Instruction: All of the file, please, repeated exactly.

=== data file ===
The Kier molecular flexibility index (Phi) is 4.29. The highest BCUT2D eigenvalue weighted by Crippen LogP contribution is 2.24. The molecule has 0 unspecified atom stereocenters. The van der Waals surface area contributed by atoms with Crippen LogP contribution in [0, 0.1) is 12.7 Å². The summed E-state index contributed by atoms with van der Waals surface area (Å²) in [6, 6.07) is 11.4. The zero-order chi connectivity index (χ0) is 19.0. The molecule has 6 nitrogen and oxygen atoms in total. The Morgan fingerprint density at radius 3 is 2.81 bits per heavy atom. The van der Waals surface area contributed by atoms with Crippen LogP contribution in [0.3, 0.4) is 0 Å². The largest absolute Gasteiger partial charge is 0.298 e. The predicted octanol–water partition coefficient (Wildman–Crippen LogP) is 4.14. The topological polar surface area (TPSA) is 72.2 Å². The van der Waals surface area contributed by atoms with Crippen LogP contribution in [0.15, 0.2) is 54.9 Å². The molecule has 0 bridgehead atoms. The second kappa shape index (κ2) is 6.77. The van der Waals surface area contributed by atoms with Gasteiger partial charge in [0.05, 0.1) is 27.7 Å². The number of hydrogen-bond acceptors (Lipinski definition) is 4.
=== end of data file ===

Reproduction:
The Kier molecular flexibility index (Phi) is 4.29. The highest BCUT2D eigenvalue weighted by Crippen LogP contribution is 2.24. The molecule has 0 unspecified atom stereocenters. The van der Waals surface area contributed by atoms with Crippen LogP contribution in [0, 0.1) is 12.7 Å². The summed E-state index contributed by atoms with van der Waals surface area (Å²) in [6, 6.07) is 11.4. The zero-order chi connectivity index (χ0) is 19.0. The molecule has 6 nitrogen and oxygen atoms in total. The Morgan fingerprint density at radius 3 is 2.81 bits per heavy atom. The van der Waals surface area contributed by atoms with Crippen LogP contribution in [0.3, 0.4) is 0 Å². The largest absolute Gasteiger partial charge is 0.298 e. The predicted octanol–water partition coefficient (Wildman–Crippen LogP) is 4.14. The topological polar surface area (TPSA) is 72.2 Å². The van der Waals surface area contributed by atoms with Crippen LogP contribution in [0.15, 0.2) is 54.9 Å². The molecule has 0 bridgehead atoms. The second kappa shape index (κ2) is 6.77. The van der Waals surface area contributed by atoms with Gasteiger partial charge in [0.05, 0.1) is 27.7 Å². The number of hydrogen-bond acceptors (Lipinski definition) is 4.